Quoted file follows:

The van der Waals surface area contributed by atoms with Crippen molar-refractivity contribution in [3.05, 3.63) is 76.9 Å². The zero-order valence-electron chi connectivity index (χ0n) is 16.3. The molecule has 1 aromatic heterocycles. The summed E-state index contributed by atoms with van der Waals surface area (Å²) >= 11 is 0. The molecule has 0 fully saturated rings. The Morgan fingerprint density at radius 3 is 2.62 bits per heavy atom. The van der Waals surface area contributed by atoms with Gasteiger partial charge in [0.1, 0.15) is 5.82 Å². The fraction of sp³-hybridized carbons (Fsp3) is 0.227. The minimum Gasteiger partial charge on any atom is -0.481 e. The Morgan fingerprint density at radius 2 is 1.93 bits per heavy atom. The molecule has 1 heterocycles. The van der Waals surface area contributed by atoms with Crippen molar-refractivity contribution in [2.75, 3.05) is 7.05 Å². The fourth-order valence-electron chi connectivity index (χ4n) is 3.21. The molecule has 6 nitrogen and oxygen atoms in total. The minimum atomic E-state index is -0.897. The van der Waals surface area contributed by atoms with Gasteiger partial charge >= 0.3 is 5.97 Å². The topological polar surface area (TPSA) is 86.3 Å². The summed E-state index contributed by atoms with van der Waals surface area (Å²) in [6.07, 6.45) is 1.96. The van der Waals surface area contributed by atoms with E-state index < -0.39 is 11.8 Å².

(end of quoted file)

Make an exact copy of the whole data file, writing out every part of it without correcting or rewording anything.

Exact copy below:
The van der Waals surface area contributed by atoms with Crippen molar-refractivity contribution in [3.05, 3.63) is 76.9 Å². The zero-order valence-electron chi connectivity index (χ0n) is 16.3. The molecule has 1 aromatic heterocycles. The summed E-state index contributed by atoms with van der Waals surface area (Å²) >= 11 is 0. The molecule has 0 fully saturated rings. The Morgan fingerprint density at radius 3 is 2.62 bits per heavy atom. The van der Waals surface area contributed by atoms with Gasteiger partial charge in [0.1, 0.15) is 5.82 Å². The fraction of sp³-hybridized carbons (Fsp3) is 0.227. The minimum Gasteiger partial charge on any atom is -0.481 e. The Morgan fingerprint density at radius 2 is 1.93 bits per heavy atom. The molecule has 1 heterocycles. The van der Waals surface area contributed by atoms with Crippen molar-refractivity contribution in [2.75, 3.05) is 7.05 Å². The fourth-order valence-electron chi connectivity index (χ4n) is 3.21. The molecule has 6 nitrogen and oxygen atoms in total. The minimum atomic E-state index is -0.897. The van der Waals surface area contributed by atoms with Gasteiger partial charge >= 0.3 is 5.97 Å². The topological polar surface area (TPSA) is 86.3 Å². The summed E-state index contributed by atoms with van der Waals surface area (Å²) in [6.07, 6.45) is 1.96. The van der Waals surface area contributed by atoms with E-state index < -0.39 is 11.8 Å².